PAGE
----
[Go back to The Man's Dispute with the Learned Woman of the Relative Excellence of the Male and the Female]
(Quoth Abou Suweid), I entered a garden one day, I and a company of my friends, to buy somewhat of fruit; and we saw, in a corner of the place, an old woman, who was bright of face, but her hair was white, and she was combing it with a comb of ivory. We stopped before her, but she paid no heed to us neither veiled her face So I said to her' "O old woman, wert thou to dye thy hair black, thou wouldst be handsomer than a girl. What hinders thee from this?" She raised her head and looking at me with great eyes, recited the following verses:
That which the years had dyed, I dyed erewhen but, sooth to tell, My dye endureth not, whilst that of Time's perdurable Clad in the raiment of my youth and beauty, of old days, Proudly I walked, and back and front, men had with me to mell
"By Allah," cried I, "bravo to thee for an old woman! How sincere art thou in thy yearning remembrance of sin and how false in thy presence of repentance from for bidden things!"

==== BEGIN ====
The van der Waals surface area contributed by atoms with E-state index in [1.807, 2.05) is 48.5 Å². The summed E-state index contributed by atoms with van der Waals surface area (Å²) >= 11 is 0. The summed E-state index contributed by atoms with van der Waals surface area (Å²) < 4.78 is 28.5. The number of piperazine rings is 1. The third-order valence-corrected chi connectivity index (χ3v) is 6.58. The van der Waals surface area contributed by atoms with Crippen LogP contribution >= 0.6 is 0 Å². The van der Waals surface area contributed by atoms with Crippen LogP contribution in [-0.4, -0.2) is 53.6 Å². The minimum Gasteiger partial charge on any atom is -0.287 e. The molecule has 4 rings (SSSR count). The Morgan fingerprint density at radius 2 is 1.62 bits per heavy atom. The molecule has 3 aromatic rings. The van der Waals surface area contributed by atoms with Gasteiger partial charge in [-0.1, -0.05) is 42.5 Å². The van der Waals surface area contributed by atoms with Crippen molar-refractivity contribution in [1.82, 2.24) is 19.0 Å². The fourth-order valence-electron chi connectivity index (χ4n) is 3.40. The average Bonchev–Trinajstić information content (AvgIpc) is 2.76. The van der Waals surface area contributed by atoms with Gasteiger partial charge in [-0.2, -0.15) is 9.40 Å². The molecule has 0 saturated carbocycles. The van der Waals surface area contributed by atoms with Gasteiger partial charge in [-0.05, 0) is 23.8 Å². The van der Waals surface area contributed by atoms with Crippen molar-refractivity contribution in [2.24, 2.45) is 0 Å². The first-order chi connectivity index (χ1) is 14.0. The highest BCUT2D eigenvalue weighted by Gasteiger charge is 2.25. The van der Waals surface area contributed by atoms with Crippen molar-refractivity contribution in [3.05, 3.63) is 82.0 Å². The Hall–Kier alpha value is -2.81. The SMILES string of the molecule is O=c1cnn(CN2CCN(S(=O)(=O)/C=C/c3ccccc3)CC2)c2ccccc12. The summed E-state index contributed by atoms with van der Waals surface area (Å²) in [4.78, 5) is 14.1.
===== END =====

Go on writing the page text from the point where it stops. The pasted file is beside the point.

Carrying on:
[Go to The Amir Ali Ben Tahir and the Girl Mounis]
Payne, John (1842-1916). The Book of the Thousand Nights and One Night. London. 1901. Gutenberg Vol. I. Gutenberg Vol. II. Gutenberg Vol. III. Gutenberg Vol. IV. Please consult the Gutenberg edition for footnotes; the footnotes have not been included in this web version. Wollamshram Vol. V. Wollamshram Vol. VI. Wollamshram Vol. VII. Wollamshram Vol. VIII. Wollamshram Vol. IX. Please consult the Wollamshram edition for footnotes; the footnotes have not been included in this web version.
1001 Nights Hypertext. Laura Gibbs, Ph.D. This website is licensed under a Creative Commons License. The texts presented here are in the public domain. Thanks to Gene Perry for his excellent help in preparing the texts for the web. Page last updated: January 1, 2005 10:46 PM